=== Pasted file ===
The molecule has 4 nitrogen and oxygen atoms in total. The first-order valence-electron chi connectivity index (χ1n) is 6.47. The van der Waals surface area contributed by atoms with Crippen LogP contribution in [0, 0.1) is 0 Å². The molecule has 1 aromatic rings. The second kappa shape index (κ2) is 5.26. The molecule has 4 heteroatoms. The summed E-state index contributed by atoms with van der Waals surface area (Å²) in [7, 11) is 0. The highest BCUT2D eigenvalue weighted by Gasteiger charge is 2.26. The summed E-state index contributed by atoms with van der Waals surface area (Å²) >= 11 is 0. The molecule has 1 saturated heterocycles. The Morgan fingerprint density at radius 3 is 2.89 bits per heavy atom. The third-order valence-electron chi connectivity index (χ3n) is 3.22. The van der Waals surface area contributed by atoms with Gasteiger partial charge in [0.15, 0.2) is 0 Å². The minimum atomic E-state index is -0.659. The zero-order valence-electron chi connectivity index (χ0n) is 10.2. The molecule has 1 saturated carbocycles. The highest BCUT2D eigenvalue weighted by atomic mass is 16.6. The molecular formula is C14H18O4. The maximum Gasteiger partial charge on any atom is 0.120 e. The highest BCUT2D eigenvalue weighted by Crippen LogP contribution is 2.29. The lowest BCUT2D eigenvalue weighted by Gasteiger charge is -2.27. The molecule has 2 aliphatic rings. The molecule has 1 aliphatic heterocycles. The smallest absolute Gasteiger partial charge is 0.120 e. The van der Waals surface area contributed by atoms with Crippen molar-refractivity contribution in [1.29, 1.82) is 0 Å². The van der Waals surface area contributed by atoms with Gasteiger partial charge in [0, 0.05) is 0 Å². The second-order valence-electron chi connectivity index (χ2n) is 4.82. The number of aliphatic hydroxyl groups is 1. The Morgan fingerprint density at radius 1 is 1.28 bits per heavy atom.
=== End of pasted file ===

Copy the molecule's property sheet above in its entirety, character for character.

The molecule has 4 nitrogen and oxygen atoms in total. The first-order valence-electron chi connectivity index (χ1n) is 6.47. The van der Waals surface area contributed by atoms with Crippen LogP contribution in [0, 0.1) is 0 Å². The molecule has 1 aromatic rings. The second kappa shape index (κ2) is 5.26. The molecule has 4 heteroatoms. The summed E-state index contributed by atoms with van der Waals surface area (Å²) in [7, 11) is 0. The highest BCUT2D eigenvalue weighted by Gasteiger charge is 2.26. The summed E-state index contributed by atoms with van der Waals surface area (Å²) >= 11 is 0. The molecule has 1 saturated heterocycles. The Morgan fingerprint density at radius 3 is 2.89 bits per heavy atom. The third-order valence-electron chi connectivity index (χ3n) is 3.22. The van der Waals surface area contributed by atoms with Gasteiger partial charge in [0.15, 0.2) is 0 Å². The minimum atomic E-state index is -0.659. The zero-order valence-electron chi connectivity index (χ0n) is 10.2. The molecule has 1 saturated carbocycles. The highest BCUT2D eigenvalue weighted by atomic mass is 16.6. The molecular formula is C14H18O4. The maximum Gasteiger partial charge on any atom is 0.120 e. The highest BCUT2D eigenvalue weighted by Crippen LogP contribution is 2.29. The lowest BCUT2D eigenvalue weighted by Gasteiger charge is -2.27. The molecule has 2 aliphatic rings. The molecule has 1 aliphatic heterocycles. The smallest absolute Gasteiger partial charge is 0.120 e. The van der Waals surface area contributed by atoms with Crippen molar-refractivity contribution in [1.29, 1.82) is 0 Å². The van der Waals surface area contributed by atoms with Gasteiger partial charge in [0, 0.05) is 0 Å². The second-order valence-electron chi connectivity index (χ2n) is 4.82. The number of aliphatic hydroxyl groups is 1. The Morgan fingerprint density at radius 1 is 1.28 bits per heavy atom.